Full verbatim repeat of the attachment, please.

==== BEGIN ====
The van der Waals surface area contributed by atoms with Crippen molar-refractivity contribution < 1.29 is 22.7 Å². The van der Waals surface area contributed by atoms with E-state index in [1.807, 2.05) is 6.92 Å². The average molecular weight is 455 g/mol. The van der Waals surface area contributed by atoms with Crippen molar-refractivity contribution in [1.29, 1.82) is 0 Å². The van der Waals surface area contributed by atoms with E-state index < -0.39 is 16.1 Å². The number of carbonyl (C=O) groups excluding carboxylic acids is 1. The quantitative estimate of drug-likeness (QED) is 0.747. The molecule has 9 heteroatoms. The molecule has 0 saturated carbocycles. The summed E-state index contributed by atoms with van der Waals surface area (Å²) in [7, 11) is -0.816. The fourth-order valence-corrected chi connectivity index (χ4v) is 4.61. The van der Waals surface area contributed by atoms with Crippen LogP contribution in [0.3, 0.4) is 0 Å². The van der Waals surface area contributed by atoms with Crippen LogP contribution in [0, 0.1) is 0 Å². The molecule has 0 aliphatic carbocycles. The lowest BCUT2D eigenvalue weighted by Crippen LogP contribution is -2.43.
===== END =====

The van der Waals surface area contributed by atoms with Crippen molar-refractivity contribution < 1.29 is 22.7 Å². The van der Waals surface area contributed by atoms with E-state index in [1.807, 2.05) is 6.92 Å². The average molecular weight is 455 g/mol. The van der Waals surface area contributed by atoms with Crippen molar-refractivity contribution in [1.29, 1.82) is 0 Å². The van der Waals surface area contributed by atoms with E-state index < -0.39 is 16.1 Å². The number of carbonyl (C=O) groups excluding carboxylic acids is 1. The quantitative estimate of drug-likeness (QED) is 0.747. The molecule has 9 heteroatoms. The molecule has 0 saturated carbocycles. The summed E-state index contributed by atoms with van der Waals surface area (Å²) in [7, 11) is -0.816. The fourth-order valence-corrected chi connectivity index (χ4v) is 4.61. The van der Waals surface area contributed by atoms with Crippen LogP contribution in [0.3, 0.4) is 0 Å². The van der Waals surface area contributed by atoms with Crippen LogP contribution in [0, 0.1) is 0 Å². The molecule has 0 aliphatic carbocycles. The lowest BCUT2D eigenvalue weighted by Crippen LogP contribution is -2.43.